World events over the past two years have changed almost every corner of our lives, and the corporate C-Suite is no exception. Now more than ever before, business leaders are straying outside of their comfort zones as they are forced to navigate and take positions on thorny societal issues. After being met with the lightning rod represented by the killing of George Floyd and the events of January 6, both during a global pandemic, the dynamic of corporate leadership teams has been left irrevocably changed.

CEOs are increasingly looking for a single leader on their teams to turn to for guidance – leaders with an informed point of view who can help counsel them credibly and holistically on how to maneuver these matters both internally and externally.

This shift is evidenced by the emergence of the chief impact officer
(sometimes also called chief corporate affairs officer), which typically manages functions including communications, government affairs, and corporate giving. Already, these positions can be found at companies ranging from Walmart (Dan Bartlett) and McDonald’s (Katie Fallon) to Uber (Jill Hazelbaker) and Amazon (Jay Carney), to Pfizer (Sally Susman) and Stanley Black & Decker (Shannon Lapierre).

Chief communications officers are well-positioned to meet the moment, but in cases where consolidated impact organizations are being formally created, communications leaders may not be the obvious choice to ascend. Failure to crack that code may result in getting passed up for these positions, or worse: being layered over in organizations, effectively losing the seat at the table that CCOs have worked so hard over the past several years to obtain.

To increase their odds, comms leaders need to make a handful of key adjustments to the way they operate, starting now:

1. More comms leaders — not just those focused on public affairs — will need to be up-to-speed on policy and integrated with government relations.
It can’t just be that senior comms and GR leaders sit at the same tables, but their respective teams need to be in meetings together and comms needs to be up on the driving trends in policy, particularly where they have the potential to ignite employee passions, capture investor interest, or accelerate/impede progress in the marketplace. Communicators will need to become better versed in policy if they want to contend for the broad consigliere roles that CEOs so desperately need.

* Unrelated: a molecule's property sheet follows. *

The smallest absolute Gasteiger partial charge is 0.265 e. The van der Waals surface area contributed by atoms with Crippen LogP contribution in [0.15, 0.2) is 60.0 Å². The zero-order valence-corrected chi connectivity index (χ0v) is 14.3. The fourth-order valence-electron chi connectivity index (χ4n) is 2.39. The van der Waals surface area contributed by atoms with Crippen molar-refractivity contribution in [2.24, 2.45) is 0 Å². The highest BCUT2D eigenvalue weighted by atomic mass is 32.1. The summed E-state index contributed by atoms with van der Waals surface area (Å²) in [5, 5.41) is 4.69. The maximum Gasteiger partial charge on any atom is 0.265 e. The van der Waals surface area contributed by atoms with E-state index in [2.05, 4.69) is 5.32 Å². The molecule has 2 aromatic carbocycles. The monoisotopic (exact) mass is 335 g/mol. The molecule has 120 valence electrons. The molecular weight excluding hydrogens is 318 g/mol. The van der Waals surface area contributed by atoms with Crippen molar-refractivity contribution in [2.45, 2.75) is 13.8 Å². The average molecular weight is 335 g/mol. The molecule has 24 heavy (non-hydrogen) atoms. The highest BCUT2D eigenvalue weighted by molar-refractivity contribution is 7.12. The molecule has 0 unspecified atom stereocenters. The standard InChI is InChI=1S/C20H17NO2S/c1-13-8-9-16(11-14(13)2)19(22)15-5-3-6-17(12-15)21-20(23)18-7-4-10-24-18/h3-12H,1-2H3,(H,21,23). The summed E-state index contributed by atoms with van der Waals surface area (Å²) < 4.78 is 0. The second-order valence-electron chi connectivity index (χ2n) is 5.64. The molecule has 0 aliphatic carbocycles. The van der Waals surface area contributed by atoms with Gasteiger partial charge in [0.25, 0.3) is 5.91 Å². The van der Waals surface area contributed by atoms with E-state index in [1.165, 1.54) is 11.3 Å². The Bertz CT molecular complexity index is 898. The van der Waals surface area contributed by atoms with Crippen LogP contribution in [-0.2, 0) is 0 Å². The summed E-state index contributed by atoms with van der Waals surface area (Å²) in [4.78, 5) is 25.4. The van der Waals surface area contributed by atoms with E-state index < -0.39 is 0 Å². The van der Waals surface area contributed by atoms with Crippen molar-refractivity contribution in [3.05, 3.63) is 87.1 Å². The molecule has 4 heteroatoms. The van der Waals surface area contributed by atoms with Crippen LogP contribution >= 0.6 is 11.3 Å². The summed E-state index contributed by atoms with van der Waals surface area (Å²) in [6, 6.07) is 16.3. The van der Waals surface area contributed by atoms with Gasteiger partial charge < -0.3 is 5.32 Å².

2. As comms leaders are elevated to more senior strategic positions, they will need to demonstrate increased specialization in topics beyond comms.
Looking at the discipline of media — whether earned or paid —  there has been a proliferation of outlets on every different type of topic. For example, if a person is only interested in emerging technology, there are over a dozen top-tier publications they can subscribe to and consume virtually nothing else (Wired, TechCrunch, Protocol, Axios Future, The Verge, etc.). It’s no longer enough for a communications professional to say they know media relations. Instead, they now need to know tech media — who the pubs are, who the players are, how to engage each, and to come with relationships.

And while this has been true for a while now by industry category — healthcare, defense, entertainment, etc. — what’s changing is that that level of specialized knowledge is becoming increasingly necessary in sustainability/ESG, workplace & culture, DEI, financial, consumer, and more as well.

3. Comms leaders will need to align on effective metrics to drive reputation health.
Let’s assume C-Suites are finally ready to embrace reputation as a strategic imperative independent of direct sales impact. Comms recommendations will still need a firmer grounding in the metrics that matter to reputation beyond just reach/impressions, which are overused in the space and tell us very little.

Metrics like awareness, share of voice, message pull through, sentiment, etc. however, have real implications for reputation and depending on the objective, can be effective tools in determining the efficacy of the company efforts. For example, when trying to advocate for a federal legislative priority, are potentially supportive members of congress beginning to use the language you’re using to put the issue in context on the House floor? Are the influencers who they listen to? Is your brand being cited most often as one who is “getting it right” on the issue you care about, or is your competitor?

These three steps will be a significant shift for communications leaders but have the potential to position them as strategic, thoughtful, and forward-looking — exactly the qualities CEOs are looking for in their counselors for this next wave.

The trends we’re seeing today will have a major impact on the future of the communications function in the near term. As potentially disruptive as they may be, they serve as an incredible opportunity for communicators who are willing to rise to the challenge.

Bradley Akubuiro is a partner at Bully Pulpit Interactive, where he leads corporate communications and DEI. He previously served as Boeing's chief spokesperson and head of global media relations.